GFPS considering levy options for projected budget shortfall
The school board’s budget committee is meeting this month to discuss the financial picture for the next fiscal year for Great Falls Public Schools and options to make up the projected $1.1 million shortfall.
Among the options being considered are an operational levy, a technology levy, or a safety levy, or some combination of the three.
The public is encouraged to attend the next session on Nov. 20 at 5:30 p.m. in the new addition at Great Falls High School, 1900 2nd Ave. S.
The budget committee is comprised of three school board members: Jan Cahill, Kim Skornogoski and Mark Finnicum.
The committee held a public meeting last week to gather community feedback, is accepting written comments and will take public comment again on Nov. 20.
At that meeting, the committee is expected to develop a recommendation to take to the full board on Nov. 25 during a regular school board meeting at 5:30 p.m. at the district office.
Based on enrollment and other factors, the budget forecast for GFPS’ general fund shows an estimated $1.1 million shortfall.
The enrollment numbers and other data needed to calculate the school budget isn’t final yet so that figure could change slightly.
“We’re faced with making some tough decisions,” Superintendent Tom Moore said in an interview with The Electric this week.
The district could run levies or make cuts or some combination of the two.
Over the last decade, the district has done various combinations of those options and cut 102 teachers over that period to balance budgets, Brian Patrick said in the interview. Patrick is the business operations director for GFPS.
The high school enrollment is declining but elementary enrollment is showing an upward trend, Moore said.
In making their budget projections, district staff use a variety of data points, including birth and mortality rates, to estimate enrollment at least five years into the future.
The local population has been fairly stable over the last few decades and enrollment has also been stable over the last decade at GFPS, but costs continue to increase for salaries, insurance, equipment, maintenance and other operations needs, Moore said.
One possible option the budget committee is considering is a $1.3 million operational levy that would bring the GFPS budget to 100 percent funded.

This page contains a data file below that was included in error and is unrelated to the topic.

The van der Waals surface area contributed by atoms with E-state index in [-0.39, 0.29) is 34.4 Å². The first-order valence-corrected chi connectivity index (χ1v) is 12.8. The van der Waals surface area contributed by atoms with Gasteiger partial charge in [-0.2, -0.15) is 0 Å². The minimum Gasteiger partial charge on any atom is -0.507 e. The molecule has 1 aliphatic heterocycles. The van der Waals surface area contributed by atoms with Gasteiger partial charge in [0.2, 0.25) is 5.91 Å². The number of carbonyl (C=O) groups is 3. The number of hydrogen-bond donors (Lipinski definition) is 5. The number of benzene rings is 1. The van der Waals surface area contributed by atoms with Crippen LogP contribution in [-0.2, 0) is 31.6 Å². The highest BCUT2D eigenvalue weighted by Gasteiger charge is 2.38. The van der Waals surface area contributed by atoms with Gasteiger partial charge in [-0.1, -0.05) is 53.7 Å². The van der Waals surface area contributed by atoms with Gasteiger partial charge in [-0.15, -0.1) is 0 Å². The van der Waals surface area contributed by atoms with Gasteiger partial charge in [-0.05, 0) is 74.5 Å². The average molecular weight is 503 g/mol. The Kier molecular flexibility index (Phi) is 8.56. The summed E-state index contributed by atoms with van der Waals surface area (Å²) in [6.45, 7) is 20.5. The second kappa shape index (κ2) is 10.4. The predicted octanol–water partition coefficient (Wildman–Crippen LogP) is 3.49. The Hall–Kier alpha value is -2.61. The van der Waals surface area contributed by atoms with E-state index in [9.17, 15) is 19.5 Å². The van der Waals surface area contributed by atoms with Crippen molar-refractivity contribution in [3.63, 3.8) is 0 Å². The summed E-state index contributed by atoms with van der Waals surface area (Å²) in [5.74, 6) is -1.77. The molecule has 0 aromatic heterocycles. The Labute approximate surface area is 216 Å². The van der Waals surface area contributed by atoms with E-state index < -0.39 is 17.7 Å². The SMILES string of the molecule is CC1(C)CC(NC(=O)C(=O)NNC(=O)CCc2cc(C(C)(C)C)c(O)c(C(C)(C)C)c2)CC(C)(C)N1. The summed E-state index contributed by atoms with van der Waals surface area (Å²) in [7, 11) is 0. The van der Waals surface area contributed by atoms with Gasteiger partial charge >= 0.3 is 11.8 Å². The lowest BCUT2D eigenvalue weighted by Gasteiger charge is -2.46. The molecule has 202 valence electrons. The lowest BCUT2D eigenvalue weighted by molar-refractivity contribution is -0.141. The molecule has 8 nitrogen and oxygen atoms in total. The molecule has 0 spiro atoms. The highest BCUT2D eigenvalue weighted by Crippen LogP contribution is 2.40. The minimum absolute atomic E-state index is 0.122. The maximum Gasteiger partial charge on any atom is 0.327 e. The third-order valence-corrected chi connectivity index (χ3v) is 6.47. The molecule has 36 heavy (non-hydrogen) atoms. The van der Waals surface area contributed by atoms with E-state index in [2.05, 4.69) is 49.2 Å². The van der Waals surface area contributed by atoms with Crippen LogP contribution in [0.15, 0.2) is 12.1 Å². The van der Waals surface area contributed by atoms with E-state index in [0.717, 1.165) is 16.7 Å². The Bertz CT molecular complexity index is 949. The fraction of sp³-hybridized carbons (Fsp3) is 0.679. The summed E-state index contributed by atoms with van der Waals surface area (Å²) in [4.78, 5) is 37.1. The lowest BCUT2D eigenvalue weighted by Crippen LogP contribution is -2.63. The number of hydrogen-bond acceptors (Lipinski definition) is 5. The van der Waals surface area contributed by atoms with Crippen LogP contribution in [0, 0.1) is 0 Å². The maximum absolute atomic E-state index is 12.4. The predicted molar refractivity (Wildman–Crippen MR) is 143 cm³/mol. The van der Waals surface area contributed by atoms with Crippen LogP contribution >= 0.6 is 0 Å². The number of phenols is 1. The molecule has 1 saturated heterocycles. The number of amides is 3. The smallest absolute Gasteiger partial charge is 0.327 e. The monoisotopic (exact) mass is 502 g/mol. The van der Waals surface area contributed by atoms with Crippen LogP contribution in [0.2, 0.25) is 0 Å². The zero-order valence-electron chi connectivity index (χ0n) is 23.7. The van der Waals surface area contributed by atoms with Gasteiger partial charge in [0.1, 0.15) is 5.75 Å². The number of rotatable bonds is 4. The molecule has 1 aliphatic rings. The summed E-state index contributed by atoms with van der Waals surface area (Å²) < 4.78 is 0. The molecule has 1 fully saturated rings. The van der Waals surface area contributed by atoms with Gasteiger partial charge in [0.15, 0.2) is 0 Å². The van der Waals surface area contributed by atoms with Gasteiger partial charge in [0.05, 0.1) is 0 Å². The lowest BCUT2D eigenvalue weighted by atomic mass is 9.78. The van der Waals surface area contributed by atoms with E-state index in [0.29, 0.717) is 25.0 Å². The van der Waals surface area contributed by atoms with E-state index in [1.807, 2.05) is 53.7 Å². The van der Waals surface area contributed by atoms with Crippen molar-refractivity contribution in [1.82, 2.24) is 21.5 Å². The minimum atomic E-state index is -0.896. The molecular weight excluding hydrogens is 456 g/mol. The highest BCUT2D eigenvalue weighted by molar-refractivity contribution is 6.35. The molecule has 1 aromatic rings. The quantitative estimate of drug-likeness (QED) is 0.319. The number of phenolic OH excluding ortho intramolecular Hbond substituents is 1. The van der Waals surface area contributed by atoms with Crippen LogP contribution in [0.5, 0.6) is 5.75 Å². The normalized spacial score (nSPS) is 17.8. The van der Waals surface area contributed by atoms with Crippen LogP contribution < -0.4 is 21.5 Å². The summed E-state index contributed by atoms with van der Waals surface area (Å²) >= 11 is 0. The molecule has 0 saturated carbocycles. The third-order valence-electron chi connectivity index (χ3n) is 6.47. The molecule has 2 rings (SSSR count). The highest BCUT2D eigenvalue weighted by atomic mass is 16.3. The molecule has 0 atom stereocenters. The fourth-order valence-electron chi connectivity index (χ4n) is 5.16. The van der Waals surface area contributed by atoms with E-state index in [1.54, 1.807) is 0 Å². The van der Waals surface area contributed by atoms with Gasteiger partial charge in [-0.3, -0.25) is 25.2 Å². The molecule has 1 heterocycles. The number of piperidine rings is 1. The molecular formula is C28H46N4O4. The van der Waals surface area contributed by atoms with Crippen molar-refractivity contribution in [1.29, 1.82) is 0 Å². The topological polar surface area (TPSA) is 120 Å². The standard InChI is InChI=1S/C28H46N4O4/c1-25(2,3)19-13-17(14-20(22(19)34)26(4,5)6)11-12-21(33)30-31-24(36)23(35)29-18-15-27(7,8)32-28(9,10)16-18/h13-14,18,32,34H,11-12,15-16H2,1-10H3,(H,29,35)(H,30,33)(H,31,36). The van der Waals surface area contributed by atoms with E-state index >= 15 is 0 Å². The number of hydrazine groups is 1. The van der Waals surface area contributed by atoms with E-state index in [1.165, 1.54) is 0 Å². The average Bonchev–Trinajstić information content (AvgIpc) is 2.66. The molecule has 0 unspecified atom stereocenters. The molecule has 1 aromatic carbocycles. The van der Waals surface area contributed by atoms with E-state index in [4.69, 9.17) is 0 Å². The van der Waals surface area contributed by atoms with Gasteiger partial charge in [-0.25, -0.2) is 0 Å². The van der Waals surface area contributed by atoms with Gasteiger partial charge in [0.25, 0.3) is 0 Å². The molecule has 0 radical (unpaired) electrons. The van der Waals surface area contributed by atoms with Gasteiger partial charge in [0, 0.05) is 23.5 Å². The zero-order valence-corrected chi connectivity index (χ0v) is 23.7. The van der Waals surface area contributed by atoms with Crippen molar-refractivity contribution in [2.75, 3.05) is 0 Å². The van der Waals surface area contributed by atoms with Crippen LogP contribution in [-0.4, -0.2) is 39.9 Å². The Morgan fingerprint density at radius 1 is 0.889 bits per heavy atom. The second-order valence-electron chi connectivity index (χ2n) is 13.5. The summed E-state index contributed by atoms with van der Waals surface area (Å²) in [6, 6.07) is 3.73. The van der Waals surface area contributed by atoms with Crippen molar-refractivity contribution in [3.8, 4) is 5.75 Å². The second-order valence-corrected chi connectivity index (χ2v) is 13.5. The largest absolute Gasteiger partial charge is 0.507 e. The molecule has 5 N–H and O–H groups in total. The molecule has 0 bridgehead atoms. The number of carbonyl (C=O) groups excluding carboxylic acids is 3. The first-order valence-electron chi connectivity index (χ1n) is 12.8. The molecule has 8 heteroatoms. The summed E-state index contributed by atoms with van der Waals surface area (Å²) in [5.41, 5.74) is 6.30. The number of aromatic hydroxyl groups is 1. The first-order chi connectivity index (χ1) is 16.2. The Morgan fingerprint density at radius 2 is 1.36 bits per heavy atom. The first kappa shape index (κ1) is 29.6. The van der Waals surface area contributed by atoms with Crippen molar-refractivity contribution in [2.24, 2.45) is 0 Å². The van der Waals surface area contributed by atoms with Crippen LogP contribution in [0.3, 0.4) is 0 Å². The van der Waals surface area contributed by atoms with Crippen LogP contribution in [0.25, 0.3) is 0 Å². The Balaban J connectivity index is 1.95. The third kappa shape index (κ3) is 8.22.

The state provides funding for only 80 percent of a school districts needs and left it to local taxpayers to fund the rest, which is why the district’s revenues often fall short of its expenses.
With the $1.3 million levy, the district would offer 2 percent raises for employees.
The estimated tax impact of that levy on a $100,000 house is $12.40 annually, according to GFPS.
Without the levy, the district would likely be looking at more cuts and a 1.5 percent salary increase for employees.
GFPS employees about 1,700 people.
Competitive salaries play into recruitment and retention for teachers and support staff, Moore, Patrick and Cahill said.
Since there’s fewer people going into teaching, they’ll go elsewhere if the pay in Great Falls isn’t as competitive, Patrick said.
He said there’s been a shift and that the district used to have people lining up to teach in Great Falls and now they struggle to fill teaching positions.
Cahill said he applied at GFPS early in his career and was among 300 applicants for one spot.
Moore said the district has goals of making wages more competitive with other districts in the state, “but we don’t necessarily have the budget.”
Another option the committee is considering is a technology levy.
The district currently has a permanent tech levy that voters approved in 2002 for $150,000 for the elementary and $75,000 for the high school districts.
Patrick said that the technology levy will run permanently unless an increased amount is requested and approved by the voters and then the levy would run for 10 years.
The 2017 effort to increase the high school tech levy to $500,000 failed.
District staff presented four tech levy options to the budget committee last week, which include no change, or increased tech levy combinations for elementary and high school districts that range from $650,000 to $1.6 million.
Moore and Cahill said GFPS ranks second to last among other AA and A districts in the state for technology spending per pupil.
“If we want our students to have a competitive edge, we’re going to have to invest,” Moore said.
The district could also run a safety levy to address priorities including adding two school resource officers, entrance security with buzz-in systems, a district wide radio system, additional cameras and more. The total costs for the districts top safety priorities are about $1.2 million.
Currently there are four SROs and the district covers 75 percent of the total cost of those police officers. The remaining cost is funded by the Great Falls Police Department.
Moore said that if enrollment numbers don’t increase or the state doesn’t make changes to school funding, they’ll continue to have budget challenges.
“There’s a challenge here that’s substantial,” he said.